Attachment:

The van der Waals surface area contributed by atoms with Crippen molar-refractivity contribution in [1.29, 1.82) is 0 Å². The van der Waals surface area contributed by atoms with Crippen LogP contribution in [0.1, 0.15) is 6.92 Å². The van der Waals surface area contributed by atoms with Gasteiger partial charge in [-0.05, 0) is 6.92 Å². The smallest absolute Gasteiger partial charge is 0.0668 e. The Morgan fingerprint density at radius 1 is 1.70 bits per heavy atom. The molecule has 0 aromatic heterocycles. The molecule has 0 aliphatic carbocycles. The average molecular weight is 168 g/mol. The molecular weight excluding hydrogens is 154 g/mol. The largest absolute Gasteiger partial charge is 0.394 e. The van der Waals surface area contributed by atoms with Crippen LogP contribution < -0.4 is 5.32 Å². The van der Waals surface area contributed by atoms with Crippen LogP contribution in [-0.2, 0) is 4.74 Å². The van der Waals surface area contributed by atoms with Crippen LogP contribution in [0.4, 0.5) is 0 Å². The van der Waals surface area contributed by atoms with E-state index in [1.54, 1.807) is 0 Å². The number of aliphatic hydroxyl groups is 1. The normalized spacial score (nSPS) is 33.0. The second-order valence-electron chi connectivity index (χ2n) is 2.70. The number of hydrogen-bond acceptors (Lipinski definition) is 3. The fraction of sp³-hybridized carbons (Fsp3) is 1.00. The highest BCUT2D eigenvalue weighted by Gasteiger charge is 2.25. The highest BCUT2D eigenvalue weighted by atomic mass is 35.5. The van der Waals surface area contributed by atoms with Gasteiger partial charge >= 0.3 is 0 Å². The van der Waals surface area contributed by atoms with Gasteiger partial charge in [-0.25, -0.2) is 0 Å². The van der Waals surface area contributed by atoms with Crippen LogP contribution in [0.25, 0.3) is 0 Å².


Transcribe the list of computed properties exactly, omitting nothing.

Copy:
The van der Waals surface area contributed by atoms with Crippen molar-refractivity contribution in [1.29, 1.82) is 0 Å². The van der Waals surface area contributed by atoms with Crippen LogP contribution in [0.1, 0.15) is 6.92 Å². The van der Waals surface area contributed by atoms with Gasteiger partial charge in [-0.05, 0) is 6.92 Å². The smallest absolute Gasteiger partial charge is 0.0668 e. The Morgan fingerprint density at radius 1 is 1.70 bits per heavy atom. The molecule has 0 aromatic heterocycles. The molecule has 0 aliphatic carbocycles. The average molecular weight is 168 g/mol. The molecular weight excluding hydrogens is 154 g/mol. The largest absolute Gasteiger partial charge is 0.394 e. The van der Waals surface area contributed by atoms with Crippen LogP contribution < -0.4 is 5.32 Å². The van der Waals surface area contributed by atoms with Crippen LogP contribution in [-0.2, 0) is 4.74 Å². The van der Waals surface area contributed by atoms with Crippen LogP contribution in [0.4, 0.5) is 0 Å². The van der Waals surface area contributed by atoms with E-state index in [1.54, 1.807) is 0 Å². The number of aliphatic hydroxyl groups is 1. The normalized spacial score (nSPS) is 33.0. The second-order valence-electron chi connectivity index (χ2n) is 2.70. The number of hydrogen-bond acceptors (Lipinski definition) is 3. The fraction of sp³-hybridized carbons (Fsp3) is 1.00. The highest BCUT2D eigenvalue weighted by Gasteiger charge is 2.25. The highest BCUT2D eigenvalue weighted by atomic mass is 35.5. The van der Waals surface area contributed by atoms with Gasteiger partial charge >= 0.3 is 0 Å². The van der Waals surface area contributed by atoms with Gasteiger partial charge in [-0.25, -0.2) is 0 Å². The van der Waals surface area contributed by atoms with Crippen LogP contribution in [0.25, 0.3) is 0 Å².